[This week, as part of Nau’s pledge to donate 10% of sales on nau.com to our Partners For Change, we are pleased to share a collection of guest posts from our partner organizations. Today’s guest is Kate Heryford from Kiva.org, the world’s first micro-lending website for the working poor, and one of Nau’s original Partners For Change . -Ed.]
Last month, Kiva marked its 5th birthday and celebrated five years in which it enabled 490,000 people to lend more than $165 million to 420,000 entrepreneurs in 53 countries. As exciting as the first five years have been, we thought we’d share a little bit of what we have in store for the next five years.
The success of the Kiva model presents an amazing opportunity for Kiva to work with our MFI partners to create and expand innovative loan products beyond the typical micro-business loans that made Kiva famous. The first step in this exciting new phase for Kiva is student microloans. For the first time ever, Kiva users can make loans to students to help them pay for the education that can help them break the inter-generational cycle of poverty.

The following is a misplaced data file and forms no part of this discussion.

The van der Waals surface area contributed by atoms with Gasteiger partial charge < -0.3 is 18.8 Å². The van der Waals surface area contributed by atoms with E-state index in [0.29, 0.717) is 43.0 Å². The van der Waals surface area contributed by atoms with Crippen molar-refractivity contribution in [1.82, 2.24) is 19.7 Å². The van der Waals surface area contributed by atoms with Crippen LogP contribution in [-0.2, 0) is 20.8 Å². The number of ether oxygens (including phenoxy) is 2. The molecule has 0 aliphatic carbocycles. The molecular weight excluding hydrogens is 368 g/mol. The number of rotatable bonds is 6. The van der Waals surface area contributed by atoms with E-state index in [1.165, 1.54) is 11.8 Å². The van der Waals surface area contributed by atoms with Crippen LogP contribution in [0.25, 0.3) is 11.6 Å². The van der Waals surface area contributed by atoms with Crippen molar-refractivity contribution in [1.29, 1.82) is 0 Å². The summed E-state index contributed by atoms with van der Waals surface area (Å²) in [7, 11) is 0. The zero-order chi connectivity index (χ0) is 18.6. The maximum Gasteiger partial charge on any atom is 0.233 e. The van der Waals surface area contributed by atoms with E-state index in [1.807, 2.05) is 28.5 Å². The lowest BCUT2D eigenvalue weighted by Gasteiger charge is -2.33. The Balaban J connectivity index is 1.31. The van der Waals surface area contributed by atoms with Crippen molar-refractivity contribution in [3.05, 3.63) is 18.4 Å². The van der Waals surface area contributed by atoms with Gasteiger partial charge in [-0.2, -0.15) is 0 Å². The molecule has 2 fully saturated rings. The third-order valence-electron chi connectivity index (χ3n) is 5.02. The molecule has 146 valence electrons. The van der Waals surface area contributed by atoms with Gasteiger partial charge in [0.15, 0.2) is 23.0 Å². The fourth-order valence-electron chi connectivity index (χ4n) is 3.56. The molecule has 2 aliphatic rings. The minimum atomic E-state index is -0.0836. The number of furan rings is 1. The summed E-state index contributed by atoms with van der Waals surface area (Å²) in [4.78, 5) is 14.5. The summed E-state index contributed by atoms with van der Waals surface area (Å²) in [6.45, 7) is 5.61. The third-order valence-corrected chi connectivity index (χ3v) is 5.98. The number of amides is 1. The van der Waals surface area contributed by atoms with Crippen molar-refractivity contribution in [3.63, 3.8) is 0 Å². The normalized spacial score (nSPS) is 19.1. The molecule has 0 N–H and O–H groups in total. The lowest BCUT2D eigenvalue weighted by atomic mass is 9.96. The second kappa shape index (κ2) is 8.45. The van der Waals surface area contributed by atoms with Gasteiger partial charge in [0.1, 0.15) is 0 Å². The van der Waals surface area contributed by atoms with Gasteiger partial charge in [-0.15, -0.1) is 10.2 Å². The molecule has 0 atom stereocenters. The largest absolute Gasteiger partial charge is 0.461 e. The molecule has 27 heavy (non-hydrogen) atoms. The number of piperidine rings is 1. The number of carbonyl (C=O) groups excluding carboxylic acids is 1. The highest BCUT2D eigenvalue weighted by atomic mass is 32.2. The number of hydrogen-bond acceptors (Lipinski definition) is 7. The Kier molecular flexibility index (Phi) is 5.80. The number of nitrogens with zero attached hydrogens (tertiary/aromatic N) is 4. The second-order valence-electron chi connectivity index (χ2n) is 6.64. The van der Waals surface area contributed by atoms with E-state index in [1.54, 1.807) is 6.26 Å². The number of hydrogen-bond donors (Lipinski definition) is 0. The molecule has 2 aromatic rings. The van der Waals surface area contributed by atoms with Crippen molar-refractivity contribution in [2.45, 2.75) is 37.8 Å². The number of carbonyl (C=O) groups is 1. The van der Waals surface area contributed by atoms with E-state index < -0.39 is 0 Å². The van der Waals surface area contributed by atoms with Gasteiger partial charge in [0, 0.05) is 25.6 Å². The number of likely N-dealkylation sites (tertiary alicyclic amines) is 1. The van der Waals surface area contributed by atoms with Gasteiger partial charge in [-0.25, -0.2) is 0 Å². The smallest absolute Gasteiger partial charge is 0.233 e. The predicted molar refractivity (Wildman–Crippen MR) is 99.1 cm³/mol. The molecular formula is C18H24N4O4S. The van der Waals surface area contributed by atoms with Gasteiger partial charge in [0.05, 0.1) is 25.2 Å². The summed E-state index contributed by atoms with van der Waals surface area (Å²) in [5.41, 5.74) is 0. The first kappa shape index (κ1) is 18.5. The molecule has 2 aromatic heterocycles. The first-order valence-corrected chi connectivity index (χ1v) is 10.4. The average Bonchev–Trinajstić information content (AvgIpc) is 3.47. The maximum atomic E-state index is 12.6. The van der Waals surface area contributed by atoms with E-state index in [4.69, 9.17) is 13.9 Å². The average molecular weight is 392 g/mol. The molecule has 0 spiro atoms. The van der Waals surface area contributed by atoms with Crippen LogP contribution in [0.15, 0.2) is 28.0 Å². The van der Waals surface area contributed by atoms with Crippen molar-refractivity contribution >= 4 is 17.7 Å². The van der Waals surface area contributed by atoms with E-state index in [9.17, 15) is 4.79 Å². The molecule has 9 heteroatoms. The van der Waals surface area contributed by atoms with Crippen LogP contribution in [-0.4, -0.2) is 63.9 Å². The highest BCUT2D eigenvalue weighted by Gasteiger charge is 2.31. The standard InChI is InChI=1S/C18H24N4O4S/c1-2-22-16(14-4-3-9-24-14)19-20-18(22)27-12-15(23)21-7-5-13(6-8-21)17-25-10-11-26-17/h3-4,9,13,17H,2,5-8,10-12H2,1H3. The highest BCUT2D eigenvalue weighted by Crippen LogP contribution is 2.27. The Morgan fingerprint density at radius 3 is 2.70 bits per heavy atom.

A post-secondary education can increase income from 10-20% per year–if you can afford it. However, in most countries, government student loan programs simply don’t exist. With no collateral, no credit history, and little or no job history, most aspiring college students can’t qualify for commercial loans to pay for school. Ironically, a higher education is the very thing that could enable them to get the higher paying jobs that would enable them to build the track record that commercial lenders require. As a result, generation after generation remains shut out of the education system, trapped in a seemingly endless cycle of poverty.
Kiva Student Microloans give recipients the opportunity to gain new knowledge and skills through higher education or vocational training. As a result, these individuals will be better positioned to find jobs, support their families and grow their communities — and ultimately make a real difference in the relief of global poverty.
To learn more about Kiva, visit the Partners For Change page on nau.com, or check out this short video: